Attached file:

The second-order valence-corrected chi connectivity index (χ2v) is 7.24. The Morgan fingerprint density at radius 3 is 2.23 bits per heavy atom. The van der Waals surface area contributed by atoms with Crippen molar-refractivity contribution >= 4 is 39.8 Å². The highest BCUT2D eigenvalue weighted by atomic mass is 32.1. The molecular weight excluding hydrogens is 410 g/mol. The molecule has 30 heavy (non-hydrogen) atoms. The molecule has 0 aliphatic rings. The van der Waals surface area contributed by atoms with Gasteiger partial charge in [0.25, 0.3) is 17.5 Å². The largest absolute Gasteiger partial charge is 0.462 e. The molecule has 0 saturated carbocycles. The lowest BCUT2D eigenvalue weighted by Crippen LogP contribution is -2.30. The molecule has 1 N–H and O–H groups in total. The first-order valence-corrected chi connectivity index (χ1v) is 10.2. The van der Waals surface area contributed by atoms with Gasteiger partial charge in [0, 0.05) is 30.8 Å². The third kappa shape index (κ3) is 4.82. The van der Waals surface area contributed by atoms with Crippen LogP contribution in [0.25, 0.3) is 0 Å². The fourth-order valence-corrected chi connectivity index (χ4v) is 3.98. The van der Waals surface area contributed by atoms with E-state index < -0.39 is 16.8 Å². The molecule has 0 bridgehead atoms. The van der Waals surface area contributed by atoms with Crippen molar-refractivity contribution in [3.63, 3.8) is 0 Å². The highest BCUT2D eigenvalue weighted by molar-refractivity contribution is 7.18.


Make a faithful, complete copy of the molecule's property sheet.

The second-order valence-corrected chi connectivity index (χ2v) is 7.24. The Morgan fingerprint density at radius 3 is 2.23 bits per heavy atom. The van der Waals surface area contributed by atoms with Crippen molar-refractivity contribution >= 4 is 39.8 Å². The highest BCUT2D eigenvalue weighted by atomic mass is 32.1. The molecular weight excluding hydrogens is 410 g/mol. The molecule has 30 heavy (non-hydrogen) atoms. The molecule has 0 aliphatic rings. The van der Waals surface area contributed by atoms with Gasteiger partial charge in [0.25, 0.3) is 17.5 Å². The largest absolute Gasteiger partial charge is 0.462 e. The molecule has 0 saturated carbocycles. The lowest BCUT2D eigenvalue weighted by Crippen LogP contribution is -2.30. The molecule has 1 N–H and O–H groups in total. The first-order valence-corrected chi connectivity index (χ1v) is 10.2. The van der Waals surface area contributed by atoms with Gasteiger partial charge in [0, 0.05) is 30.8 Å². The third kappa shape index (κ3) is 4.82. The van der Waals surface area contributed by atoms with Crippen LogP contribution in [0.25, 0.3) is 0 Å². The fourth-order valence-corrected chi connectivity index (χ4v) is 3.98. The van der Waals surface area contributed by atoms with E-state index < -0.39 is 16.8 Å². The molecule has 0 bridgehead atoms. The van der Waals surface area contributed by atoms with Crippen molar-refractivity contribution in [3.63, 3.8) is 0 Å². The highest BCUT2D eigenvalue weighted by molar-refractivity contribution is 7.18.